Quit annoying coworkers with your emails (review of 33 Ways Not to Screw Up Your Business Emails by Anne Janzer)

Here’s a Netflix docuseries I’d binge watch in a weekend.

Have ordinary people stand in front of a packed theatre and read their most cringe-worthy work emails.

There’d be the “my boss is a complete idiot” emails accidentally sent to bosses. The soul-baring private messages inadvertently forwarded to all-staff distribution lists. The late-night 3,000-word rally cries and manifestos to fix all that’s wrong at work. The self-aggrandizing and ingratiating emails sent to higher-ups. The all-cap emails fired off in righteous fury over a perceived slight. The snarky and tongue-in-cheek emails that were cruel, unkind and broke friendships. And the emails with jokes, memes and videos that were never in any way suitable for work.

Now, you’re smart enough to never send any of these emails or you at least know better than to read them before a live studio audience. But all of us are likely sending emails that are taxing the cognitive load of our bosses and colleagues.

Anne Janzer has practical tips for cleaning up our email hygiene in her book 33 Ways Not to Screw Up Your Business Emails.

“An email may seem impermanent, fleeting and private,” says Janzer. “But it long outlasts the attention you pay to it, and could haunt you later. Check what you’re saying before you send messages to other people’s mailboxes and corporate email servers. Once you send an email, you lose control over what others do with your words.”

Here are five simple tips to fix your emails

Take the coffee test.  You’ve written an email that you need everyone to read. Don’t hit send just yet. Instead, email yourself a draft. Then go stand in line for a coffee or wander into the kitchen and pop a pod into your Keurig. Take out your phone and read your draft email. Can you finish reading it  before your coffee’s served or brewed? If not, rewrite your email and try again.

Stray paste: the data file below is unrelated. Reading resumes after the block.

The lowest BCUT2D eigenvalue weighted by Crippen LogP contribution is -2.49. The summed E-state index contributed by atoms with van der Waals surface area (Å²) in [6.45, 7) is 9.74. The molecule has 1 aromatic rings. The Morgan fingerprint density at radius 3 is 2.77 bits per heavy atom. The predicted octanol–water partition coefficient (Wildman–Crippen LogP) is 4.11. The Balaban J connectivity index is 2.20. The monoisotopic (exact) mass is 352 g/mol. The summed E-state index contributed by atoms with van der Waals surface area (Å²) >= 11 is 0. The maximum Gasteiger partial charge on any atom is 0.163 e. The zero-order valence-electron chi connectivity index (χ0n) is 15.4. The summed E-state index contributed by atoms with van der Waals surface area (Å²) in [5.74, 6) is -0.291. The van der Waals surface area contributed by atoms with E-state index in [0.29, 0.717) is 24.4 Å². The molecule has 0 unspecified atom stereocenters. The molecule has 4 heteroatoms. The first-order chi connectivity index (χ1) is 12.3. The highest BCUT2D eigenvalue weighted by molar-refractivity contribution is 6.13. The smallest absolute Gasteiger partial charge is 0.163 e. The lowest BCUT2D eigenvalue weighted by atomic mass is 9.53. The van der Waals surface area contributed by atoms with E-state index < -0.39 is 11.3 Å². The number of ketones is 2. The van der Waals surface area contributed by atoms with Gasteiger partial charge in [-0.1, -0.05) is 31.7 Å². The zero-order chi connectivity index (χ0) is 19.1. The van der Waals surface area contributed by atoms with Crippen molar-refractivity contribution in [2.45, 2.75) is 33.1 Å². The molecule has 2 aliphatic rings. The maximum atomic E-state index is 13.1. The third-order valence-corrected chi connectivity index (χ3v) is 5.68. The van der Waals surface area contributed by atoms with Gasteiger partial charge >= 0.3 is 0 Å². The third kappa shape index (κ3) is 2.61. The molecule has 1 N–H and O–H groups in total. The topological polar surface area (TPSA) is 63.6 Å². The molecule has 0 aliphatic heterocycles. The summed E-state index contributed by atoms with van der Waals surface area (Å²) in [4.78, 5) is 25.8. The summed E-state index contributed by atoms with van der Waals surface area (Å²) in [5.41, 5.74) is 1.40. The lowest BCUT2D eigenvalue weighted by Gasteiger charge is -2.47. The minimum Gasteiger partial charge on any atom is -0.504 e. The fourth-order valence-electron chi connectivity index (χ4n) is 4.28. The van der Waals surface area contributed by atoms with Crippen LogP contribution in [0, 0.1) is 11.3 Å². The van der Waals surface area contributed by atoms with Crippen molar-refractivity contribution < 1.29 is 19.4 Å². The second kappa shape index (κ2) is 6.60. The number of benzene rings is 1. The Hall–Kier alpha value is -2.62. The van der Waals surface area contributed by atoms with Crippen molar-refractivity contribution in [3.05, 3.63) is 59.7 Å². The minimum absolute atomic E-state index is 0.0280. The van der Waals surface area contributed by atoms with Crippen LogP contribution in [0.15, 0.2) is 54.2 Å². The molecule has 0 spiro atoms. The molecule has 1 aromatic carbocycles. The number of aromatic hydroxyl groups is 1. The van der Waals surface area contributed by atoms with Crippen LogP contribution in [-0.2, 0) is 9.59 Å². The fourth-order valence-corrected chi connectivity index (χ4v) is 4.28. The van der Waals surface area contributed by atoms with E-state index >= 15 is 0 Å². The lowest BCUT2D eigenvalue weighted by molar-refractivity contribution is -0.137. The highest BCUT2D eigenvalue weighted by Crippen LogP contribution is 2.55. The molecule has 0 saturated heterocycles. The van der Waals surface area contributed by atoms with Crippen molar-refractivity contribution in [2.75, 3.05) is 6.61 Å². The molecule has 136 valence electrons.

Now apply the GPS test to make sure there’ll be no confusion. “To test for tone and clarity, read it aloud in a monotone voice,” says Janzer. “Think of the automated navigation voice on a GPS system. Does your email make sense when stripped of all vocal inflection.? If you find yourself wanting to emphasize words to clarify what you mean, you may be misleading the reader.”

Stay in the Goldilocks zone. We all know to never email anyone a wall of words. But emails that are too short can be just as problematic. Aim for emails that are just right in terms of length, context and detail.

Always lead with a personalized greeting. “We are wired to pay attention to our names,” says Janzer, who ran a survey about salutations on LinkedIn. More than half of respondents chose “Hi name”, with 20 per cent opting for “Hello name” and 12 per cent preferring “Dear name”.

And start putting the purpose of your email in the subject line. Are you emailing something for review, discussion or approval? Are you sharing, or asking for, information?  Have your team agree on abbreviations like FR, FA, FD and FYI.  What you put in the subject line decides the fate of your email. Is it opened and read right away or is it left unread and quickly forgotten?

I could’ve used this book at the start of my career. Email rules at work tend to be unwritten and learned through trial and error. So why not have your team read Janzer’s book as a team-building and bonding exercise? And then bring everyone together to hammer out some email ground rules. If you need an icebreaker, invite a few brave souls to revisit their worst ever work emails. I have a few I could send you that’ll make you cringe.

Jay Robb is the communications manager with McMaster University’s Faculty of Science, lives in Hamilton and has reviewed business books for the Hamilton Spectator since 1999.